To investigate how little GPA cRNA was required to significantly increase the level of S667F-B3 DNDS-sensitive anion transport, oocytes were injected with a constant amount of band 3 cRNA (1.5 ng/oocyte) together with GPA cRNA concentrations ranging from 0.015 ng to 1.5 ng (Figure 4B). Coexpression of increasing amounts of GPA cRNA linearly increased the chloride influx of wild-type band 3 (Figure 4B). However, the rescue effect of GPA on the mutant S667F-B3 chloride influx was observed at the lowest levels of GPA cRNA coinjected (0.015 ng), and coexpression of increasing amounts of GPA cRNA (greater than 0.015 ng) did not significantly improve on this influx (Figure 4B).

To investigate whether coexpression of GPA increased the expression of the S667F-B3 at the oocyte membrane, we assessed the surface expression of S667F-B3 by chymotrypsin cleavage and biotinylation. Band 3 possesses a single extracellular chymotrypsin cleavage site between transmembrane spans 5 and 6, which can be used to assay the proportion of band 3 at the oocyte membrane.15  After protease treatment, intracellular band 3 remains intact, whereas surface-expressed band 3 can be detected as a 35-kDa C-terminal fragment using Western blotting.15  Coexpression of band 3 with GPA increased the amount of wild-type band 3 protein at the cell surface as expected14  (Figure 4C). There was very little S667F-B3 expressed at the surface in the absence of GPA, and coexpression with GPA did not enhance this (Figure 4C). Biotinylation studies gave a similar result (Figure 4D). Thus, since there was no obvious enhancement of S667F-B3 protein expression to the surface under these conditions, this suggests that the majority of the observed rescue of chloride influx seen on coexpression with GPA results from enhanced activity of the mutant protein already at the surface. Interestingly, S667F-B3 protein levels were further reduced in oocytes incubated for 48 hours, suggesting that the mutant protein is degraded (results not shown). Pulse-chase experiments in MDCK1 cells also show rapid degradation of the mutant protein (Figure S3).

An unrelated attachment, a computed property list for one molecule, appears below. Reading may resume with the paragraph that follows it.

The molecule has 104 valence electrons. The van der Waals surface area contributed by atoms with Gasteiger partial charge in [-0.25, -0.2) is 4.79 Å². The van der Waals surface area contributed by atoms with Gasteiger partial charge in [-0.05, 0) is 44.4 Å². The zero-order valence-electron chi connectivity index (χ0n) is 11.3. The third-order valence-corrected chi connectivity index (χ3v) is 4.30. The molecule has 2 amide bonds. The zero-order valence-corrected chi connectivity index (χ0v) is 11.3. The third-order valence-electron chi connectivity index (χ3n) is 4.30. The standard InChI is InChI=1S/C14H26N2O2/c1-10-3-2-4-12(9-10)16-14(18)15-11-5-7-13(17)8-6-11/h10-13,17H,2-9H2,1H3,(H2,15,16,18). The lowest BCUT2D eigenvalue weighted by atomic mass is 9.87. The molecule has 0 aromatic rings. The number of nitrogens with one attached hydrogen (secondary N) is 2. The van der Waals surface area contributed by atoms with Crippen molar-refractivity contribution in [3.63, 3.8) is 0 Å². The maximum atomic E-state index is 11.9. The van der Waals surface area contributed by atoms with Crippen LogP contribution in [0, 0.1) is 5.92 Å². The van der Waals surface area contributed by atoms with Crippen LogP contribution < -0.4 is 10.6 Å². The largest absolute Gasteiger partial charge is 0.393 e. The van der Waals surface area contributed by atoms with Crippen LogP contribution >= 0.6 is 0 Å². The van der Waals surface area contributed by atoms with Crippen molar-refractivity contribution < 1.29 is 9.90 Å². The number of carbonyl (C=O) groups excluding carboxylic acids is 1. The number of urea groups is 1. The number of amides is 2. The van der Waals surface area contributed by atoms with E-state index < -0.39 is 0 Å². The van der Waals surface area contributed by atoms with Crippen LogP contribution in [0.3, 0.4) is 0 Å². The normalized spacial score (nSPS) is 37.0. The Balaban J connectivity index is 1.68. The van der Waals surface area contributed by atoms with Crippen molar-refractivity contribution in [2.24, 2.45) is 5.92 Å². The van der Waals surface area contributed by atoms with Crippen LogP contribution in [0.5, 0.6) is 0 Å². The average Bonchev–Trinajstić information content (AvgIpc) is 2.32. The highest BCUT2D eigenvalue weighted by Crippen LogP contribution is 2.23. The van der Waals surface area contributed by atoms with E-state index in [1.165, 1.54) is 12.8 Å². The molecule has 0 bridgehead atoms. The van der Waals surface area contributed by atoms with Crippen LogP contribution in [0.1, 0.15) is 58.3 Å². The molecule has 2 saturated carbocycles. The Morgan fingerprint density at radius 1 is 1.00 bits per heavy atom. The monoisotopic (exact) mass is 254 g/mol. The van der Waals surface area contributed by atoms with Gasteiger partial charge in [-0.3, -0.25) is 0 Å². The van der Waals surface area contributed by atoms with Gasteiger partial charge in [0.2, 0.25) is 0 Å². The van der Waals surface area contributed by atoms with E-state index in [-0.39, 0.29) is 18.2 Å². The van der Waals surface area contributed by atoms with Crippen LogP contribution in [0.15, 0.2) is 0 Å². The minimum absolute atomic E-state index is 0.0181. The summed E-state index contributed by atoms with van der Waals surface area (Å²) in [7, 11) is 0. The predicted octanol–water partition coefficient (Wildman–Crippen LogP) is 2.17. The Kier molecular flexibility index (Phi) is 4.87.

Coexpression of wild-type band 3 significantly rescues the chloride influx of band 3 Courcouronnes.

We next investigated whether coexpression of wild-type B3 could influence the expression/anion transport of S667F-B3. If the DNDS-sensitive anion transport achieved was proportional to the separate activities of the 2 proteins, then we anticipated that we would observe combined anion transport equivalent to 50:50 of wild-type and mutant band 3 activity. To mimic the normal, homozygous, and heterozygous situations, oocytes were injected with B3 (1.5 ng) alone, S667F-B3 (1.5 ng) alone, or B3 (0.75 ng) and S667F-B3 (0.75 ng) combined, and chloride influx was measured (Figure 4E). DNDS-sensitive chloride influx in oocytes coexpressing B3 and S667F-B3 consistently ranged between 70% to 90% of normal (mean, 79.7% ± 3.8%; n = 7) compared with the predicted 55% activity (Figure 4E). This effect was unexpected, as generally coexpression of wild-type band 3 with other band 3 mutants results in anion transport equivalent to approx 50:50 that of the mutant and wild-type activities13  (Figure S4).

We tried to use biotinylation to measure the surface expression of S667F-B3 in the presence of wild-type pro tein using a combination of S667F-B3 and WT-kB3 in order to get a detectable size differential between the 2 proteins. It was not possible to discern any obvious difference between the levels of S667F-B3 protein when expressed alone and when the mutant protein was coexpressed with normal protein (Figure S5). However, where WT-kB3 and S667F-B3 were coexpressed, both proteins were expressed to the surface at similar levels (Figure S5), consistent with the idea that both mutant and wild-type protein equally contribute to the increase in chloride influx observed when the 2 proteins are coexpressed.

Expression in MDCK1 cells

To examine the effects of the Ser667Phe mutation on the trafficking of kidney band 3 in nonpolarized and polarized cells, we stably expressed S667F-kB3 in MDCK1 cells. MDCK1 cells target kidney band 3 to the plasma membrane in nonpolarized cells and correctly target the protein to the basolateral membrane when these cells are seeded at high density and allowed to polarize.16,17  As previously observed, wild-type kidney band 3 is predominantly at the plasma membrane in MDCK1-kB3 cells (Figure 5A,G), with variable amounts of intracellular material that overlaps with the TGN marker TGN38 (Figure 5I; Figure S6 for higher-resolution images).

Figure 5